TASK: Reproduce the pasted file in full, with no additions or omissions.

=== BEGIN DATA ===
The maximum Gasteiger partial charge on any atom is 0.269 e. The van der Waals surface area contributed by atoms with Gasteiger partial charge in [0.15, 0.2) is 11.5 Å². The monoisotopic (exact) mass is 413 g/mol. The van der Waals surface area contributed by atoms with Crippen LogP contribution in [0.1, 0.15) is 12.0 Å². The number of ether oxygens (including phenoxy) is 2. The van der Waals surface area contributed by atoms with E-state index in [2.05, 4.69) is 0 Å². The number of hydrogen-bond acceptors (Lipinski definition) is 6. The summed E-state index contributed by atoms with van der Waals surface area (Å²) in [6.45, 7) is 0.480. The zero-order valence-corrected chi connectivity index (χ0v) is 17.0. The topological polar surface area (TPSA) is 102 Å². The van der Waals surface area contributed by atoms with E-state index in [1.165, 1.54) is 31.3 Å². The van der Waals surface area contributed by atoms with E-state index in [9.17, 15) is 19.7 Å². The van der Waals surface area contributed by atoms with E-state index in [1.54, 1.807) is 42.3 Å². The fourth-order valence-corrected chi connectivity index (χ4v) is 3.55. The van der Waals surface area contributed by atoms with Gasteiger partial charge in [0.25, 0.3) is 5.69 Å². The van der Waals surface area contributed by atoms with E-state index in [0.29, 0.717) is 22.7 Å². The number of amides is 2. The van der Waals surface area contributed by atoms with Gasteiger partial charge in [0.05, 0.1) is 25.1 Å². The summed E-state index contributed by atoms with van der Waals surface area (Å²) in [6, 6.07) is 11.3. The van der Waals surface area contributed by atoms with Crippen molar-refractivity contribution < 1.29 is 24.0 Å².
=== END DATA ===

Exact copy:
The maximum Gasteiger partial charge on any atom is 0.269 e. The van der Waals surface area contributed by atoms with Gasteiger partial charge in [0.15, 0.2) is 11.5 Å². The monoisotopic (exact) mass is 413 g/mol. The van der Waals surface area contributed by atoms with Crippen LogP contribution in [0.1, 0.15) is 12.0 Å². The number of ether oxygens (including phenoxy) is 2. The van der Waals surface area contributed by atoms with E-state index in [2.05, 4.69) is 0 Å². The number of hydrogen-bond acceptors (Lipinski definition) is 6. The summed E-state index contributed by atoms with van der Waals surface area (Å²) in [6.45, 7) is 0.480. The zero-order valence-corrected chi connectivity index (χ0v) is 17.0. The topological polar surface area (TPSA) is 102 Å². The van der Waals surface area contributed by atoms with E-state index in [1.165, 1.54) is 31.3 Å². The van der Waals surface area contributed by atoms with E-state index in [9.17, 15) is 19.7 Å². The van der Waals surface area contributed by atoms with E-state index in [1.54, 1.807) is 42.3 Å². The fourth-order valence-corrected chi connectivity index (χ4v) is 3.55. The van der Waals surface area contributed by atoms with Gasteiger partial charge in [0.25, 0.3) is 5.69 Å². The van der Waals surface area contributed by atoms with E-state index in [0.29, 0.717) is 22.7 Å². The number of amides is 2. The van der Waals surface area contributed by atoms with Gasteiger partial charge in [0.05, 0.1) is 25.1 Å². The summed E-state index contributed by atoms with van der Waals surface area (Å²) in [6, 6.07) is 11.3. The van der Waals surface area contributed by atoms with Crippen molar-refractivity contribution < 1.29 is 24.0 Å².